Wednesday, January 11th, 2012
14

The "Culture of Positivity" is a Bummer


Some of my favorite haters—Céline, Pound, Bernhard—seem to have been exceedingly nasty people. Maybe they needed to be, or whatever, but is art worth it? Rilke skipped his daughter's wedding because he didn't want to lose his concentration. I say go to her wedding, make her happy, it's just a poem, dude.

But I do admit to finding our culture of positivity a bummer. I agree with Adorno that "The common consent to the positive is a gravitational force that pulls us downwards." Vituperation is a defense against vapidity. I live in Mississippi at the moment, where social relations are modeled on the butterslide. Everyone is very polite, and that politeness is sinister. I've got nothing against civility ("Among narrow puritans, this is lying; but with civilized people only civility"—Bellow, Herzog), but there is a kind of disguised animosity that forces itself on you with a grotesquely exaggerated deference. I prefer my animosity unclothed.

Michael Robbins mounts a fresh argument against the new nice. (Questions for later: Is the New Niceness still new, or even nice? It is unclear. But the aggression in general these days is definitely too veiled.)

14 Comments / Post A Comment

Hamilton (#122)

Yes! Fuck the new nice.

whizz_dumb (#10,650)

I think about veiled nastiness and phony niceties often since I moved from Chicago to California. When I meet blunt and genuine people out here, I befriend them so hard.

Matt (#26)

Anytime you want your SOM glogin back all you have to do is ask.

To quote Jeremy Irons as Claus von Bulow: "You have no idea."

The older I get the more niceness stalks me like the dagger-wielding spectre of death itself.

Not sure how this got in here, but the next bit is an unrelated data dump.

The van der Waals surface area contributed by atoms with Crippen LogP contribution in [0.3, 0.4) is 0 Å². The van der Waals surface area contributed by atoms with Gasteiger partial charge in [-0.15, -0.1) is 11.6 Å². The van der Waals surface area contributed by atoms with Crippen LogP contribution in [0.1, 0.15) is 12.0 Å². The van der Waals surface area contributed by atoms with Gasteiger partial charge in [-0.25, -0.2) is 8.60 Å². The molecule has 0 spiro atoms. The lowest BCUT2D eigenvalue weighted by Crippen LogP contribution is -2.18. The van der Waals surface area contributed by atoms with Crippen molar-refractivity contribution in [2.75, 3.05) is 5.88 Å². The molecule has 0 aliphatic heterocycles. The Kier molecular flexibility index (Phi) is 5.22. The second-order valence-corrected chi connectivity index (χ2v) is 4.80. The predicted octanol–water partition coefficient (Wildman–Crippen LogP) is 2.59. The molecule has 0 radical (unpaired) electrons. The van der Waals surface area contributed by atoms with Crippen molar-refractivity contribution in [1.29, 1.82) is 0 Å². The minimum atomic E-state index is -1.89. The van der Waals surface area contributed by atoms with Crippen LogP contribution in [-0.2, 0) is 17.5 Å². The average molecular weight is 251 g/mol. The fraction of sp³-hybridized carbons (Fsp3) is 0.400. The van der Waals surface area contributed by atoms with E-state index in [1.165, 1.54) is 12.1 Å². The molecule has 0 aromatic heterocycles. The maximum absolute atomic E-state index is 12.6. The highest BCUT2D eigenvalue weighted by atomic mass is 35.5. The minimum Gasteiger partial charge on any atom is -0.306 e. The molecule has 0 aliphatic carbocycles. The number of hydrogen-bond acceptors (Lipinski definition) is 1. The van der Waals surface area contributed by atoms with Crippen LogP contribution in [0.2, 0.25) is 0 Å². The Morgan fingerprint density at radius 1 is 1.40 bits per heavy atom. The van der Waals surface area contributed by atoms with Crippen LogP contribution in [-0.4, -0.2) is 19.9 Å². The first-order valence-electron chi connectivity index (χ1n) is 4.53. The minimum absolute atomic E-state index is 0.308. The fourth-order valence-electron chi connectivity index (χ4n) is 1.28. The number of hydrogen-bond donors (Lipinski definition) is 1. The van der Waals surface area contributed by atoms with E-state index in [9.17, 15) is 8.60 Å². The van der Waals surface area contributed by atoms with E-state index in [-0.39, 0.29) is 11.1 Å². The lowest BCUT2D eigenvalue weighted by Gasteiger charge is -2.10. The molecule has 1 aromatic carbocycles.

laurel (#4,035)

@My Number Is My Address

Ah, my prawns.

HiredGoons (#603)

fear & loathing.

Is that an original Choire?

Tulletilsynet (#333)

"Quoting a man's dissertation is a low blow …."

His bark is not even as bad as his bite.

Kevin Knox (#4,475)

Christ, what a shitty poem.

Thanks, Kev! The internet sure is a great place to try to make people feel bad, isn't it? Also a wonderful arena in which to impress people with your intelligent responses to art.

gregorycraigory (#13,983)

@Michael Robbins@facebook Yet you took the time to respond (with CRUSHING WIT). I thought you said you preferred your animosity unclothed?

You do bring up an interesting question, though – must responses to art be intelligent? If so, what are the criteria? Do I need a PhD in English in order to hate your poem? How far must we go in justifying our like or dislike?

@gregorycraigory I don't know about a PhD, but you do need to be able to read to understand the distinction I make in the interview between "civility" (which I said I approve of) & "disguised animosity." Christ, I said that "I'm not interested in being an unpleasant person." Who is? Why?

If you can't tell the difference between "preferring animosity unclothed" & "really liking to treat people like shit," I feel for you. Sincerely, as it were.

The question of liking or disliking something is irrelevant here. Liking doesn't require any justification at all; judgment does. "I dislike your poem" is a different assertion than "That is a shitty poem." The one states a preference, the other an aesthetic judgment. The latter will always stand in need of justification. But obviously the clever Mr. Knox is interested only in being a troll, which is an endeavor, as we all know, that requires boundless wit & discernment.

for a nickel bribe (#205,488)

I was all set to agree with this guy, but then I saw his comments here, and I would just feel too dirty aligning myself with him.

Jesus fucking christ, dude. Do you know what trolling is? Someone saying your poem is shitty is not trolling. Unless they're secretly of the opinion that it's great, they're expressing a sincere opinion of your work. I'll assume Kevin didn't even know you were going to show up in the comments to get your thin-skinned outrage on, so who would he even be trolling? Choire?

I have to assume your quote about "preferring animosity unclothed" was edited for space, and the full version was something along the lines of "I prefer my animosity unclothed – as long as that animosity is being directed at someone else, of course. I'm fragile. Please don't hurt me with your mean mean words."

@for a nickel bribe You just spent how long typing that inane comment? I'm afraid I don't have time to teach you how to read right now, but internet trolling is not what anyone having a serious conversation about literature means by "animosity."

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